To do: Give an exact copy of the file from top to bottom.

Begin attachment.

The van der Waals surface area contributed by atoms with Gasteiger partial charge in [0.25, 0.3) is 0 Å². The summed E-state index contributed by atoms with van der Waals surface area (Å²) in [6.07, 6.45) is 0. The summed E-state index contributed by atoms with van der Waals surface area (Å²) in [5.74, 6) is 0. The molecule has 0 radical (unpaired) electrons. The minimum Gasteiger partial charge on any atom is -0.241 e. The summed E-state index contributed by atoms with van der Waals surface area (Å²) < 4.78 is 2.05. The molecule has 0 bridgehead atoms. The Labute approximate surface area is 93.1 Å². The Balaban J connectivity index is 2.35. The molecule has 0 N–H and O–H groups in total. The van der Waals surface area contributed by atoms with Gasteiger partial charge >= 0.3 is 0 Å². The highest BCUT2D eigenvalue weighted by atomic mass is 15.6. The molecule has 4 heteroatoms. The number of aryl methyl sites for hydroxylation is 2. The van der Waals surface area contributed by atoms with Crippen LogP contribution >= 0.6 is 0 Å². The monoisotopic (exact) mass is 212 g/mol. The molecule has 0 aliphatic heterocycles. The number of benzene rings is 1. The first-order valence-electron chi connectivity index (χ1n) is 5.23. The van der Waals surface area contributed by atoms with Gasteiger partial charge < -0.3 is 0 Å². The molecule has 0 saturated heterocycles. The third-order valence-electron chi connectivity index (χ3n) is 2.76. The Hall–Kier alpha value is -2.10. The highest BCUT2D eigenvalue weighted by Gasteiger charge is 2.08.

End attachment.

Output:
The van der Waals surface area contributed by atoms with Gasteiger partial charge in [0.25, 0.3) is 0 Å². The summed E-state index contributed by atoms with van der Waals surface area (Å²) in [6.07, 6.45) is 0. The summed E-state index contributed by atoms with van der Waals surface area (Å²) in [5.74, 6) is 0. The molecule has 0 radical (unpaired) electrons. The minimum Gasteiger partial charge on any atom is -0.241 e. The summed E-state index contributed by atoms with van der Waals surface area (Å²) < 4.78 is 2.05. The molecule has 0 bridgehead atoms. The Labute approximate surface area is 93.1 Å². The Balaban J connectivity index is 2.35. The molecule has 0 N–H and O–H groups in total. The van der Waals surface area contributed by atoms with Gasteiger partial charge >= 0.3 is 0 Å². The highest BCUT2D eigenvalue weighted by atomic mass is 15.6. The molecule has 4 heteroatoms. The number of aryl methyl sites for hydroxylation is 2. The van der Waals surface area contributed by atoms with Crippen LogP contribution >= 0.6 is 0 Å². The monoisotopic (exact) mass is 212 g/mol. The molecule has 0 aliphatic heterocycles. The number of benzene rings is 1. The first-order valence-electron chi connectivity index (χ1n) is 5.23. The van der Waals surface area contributed by atoms with Gasteiger partial charge < -0.3 is 0 Å². The molecule has 0 saturated heterocycles. The third-order valence-electron chi connectivity index (χ3n) is 2.76. The Hall–Kier alpha value is -2.10. The highest BCUT2D eigenvalue weighted by Gasteiger charge is 2.08.